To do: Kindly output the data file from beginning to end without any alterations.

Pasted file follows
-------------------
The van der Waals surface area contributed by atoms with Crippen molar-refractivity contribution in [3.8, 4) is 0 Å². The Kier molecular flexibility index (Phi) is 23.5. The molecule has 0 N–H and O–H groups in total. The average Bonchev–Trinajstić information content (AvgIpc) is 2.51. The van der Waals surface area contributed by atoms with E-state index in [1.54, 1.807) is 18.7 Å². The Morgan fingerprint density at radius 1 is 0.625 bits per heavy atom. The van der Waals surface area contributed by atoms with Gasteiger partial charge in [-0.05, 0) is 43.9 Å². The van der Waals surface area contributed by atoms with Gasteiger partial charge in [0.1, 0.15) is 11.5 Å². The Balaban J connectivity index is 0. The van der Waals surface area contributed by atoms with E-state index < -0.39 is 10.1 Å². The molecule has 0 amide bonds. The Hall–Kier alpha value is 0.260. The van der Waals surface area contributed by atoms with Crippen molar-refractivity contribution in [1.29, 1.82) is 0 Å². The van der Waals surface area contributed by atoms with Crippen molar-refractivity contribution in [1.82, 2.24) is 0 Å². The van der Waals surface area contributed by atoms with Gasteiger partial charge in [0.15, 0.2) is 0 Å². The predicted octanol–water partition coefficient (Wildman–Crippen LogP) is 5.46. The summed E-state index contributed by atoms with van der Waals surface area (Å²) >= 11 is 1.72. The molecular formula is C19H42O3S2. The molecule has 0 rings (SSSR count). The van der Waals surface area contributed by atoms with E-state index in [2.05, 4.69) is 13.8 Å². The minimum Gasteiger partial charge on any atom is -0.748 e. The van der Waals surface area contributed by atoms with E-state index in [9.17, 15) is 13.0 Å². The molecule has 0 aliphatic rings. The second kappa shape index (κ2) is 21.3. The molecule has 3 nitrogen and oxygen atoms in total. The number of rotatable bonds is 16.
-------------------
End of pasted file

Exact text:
The van der Waals surface area contributed by atoms with Crippen molar-refractivity contribution in [3.8, 4) is 0 Å². The Kier molecular flexibility index (Phi) is 23.5. The molecule has 0 N–H and O–H groups in total. The average Bonchev–Trinajstić information content (AvgIpc) is 2.51. The van der Waals surface area contributed by atoms with E-state index in [1.54, 1.807) is 18.7 Å². The Morgan fingerprint density at radius 1 is 0.625 bits per heavy atom. The van der Waals surface area contributed by atoms with Gasteiger partial charge in [-0.05, 0) is 43.9 Å². The van der Waals surface area contributed by atoms with Gasteiger partial charge in [0.1, 0.15) is 11.5 Å². The Balaban J connectivity index is 0. The van der Waals surface area contributed by atoms with E-state index < -0.39 is 10.1 Å². The molecule has 0 amide bonds. The Hall–Kier alpha value is 0.260. The van der Waals surface area contributed by atoms with Crippen molar-refractivity contribution in [1.29, 1.82) is 0 Å². The van der Waals surface area contributed by atoms with Crippen molar-refractivity contribution in [1.82, 2.24) is 0 Å². The van der Waals surface area contributed by atoms with Gasteiger partial charge in [0.15, 0.2) is 0 Å². The predicted octanol–water partition coefficient (Wildman–Crippen LogP) is 5.46. The summed E-state index contributed by atoms with van der Waals surface area (Å²) >= 11 is 1.72. The molecular formula is C19H42O3S2. The molecule has 0 rings (SSSR count). The van der Waals surface area contributed by atoms with E-state index in [2.05, 4.69) is 13.8 Å². The minimum Gasteiger partial charge on any atom is -0.748 e. The van der Waals surface area contributed by atoms with E-state index in [9.17, 15) is 13.0 Å². The molecule has 0 aliphatic rings. The second kappa shape index (κ2) is 21.3. The molecule has 3 nitrogen and oxygen atoms in total. The number of rotatable bonds is 16.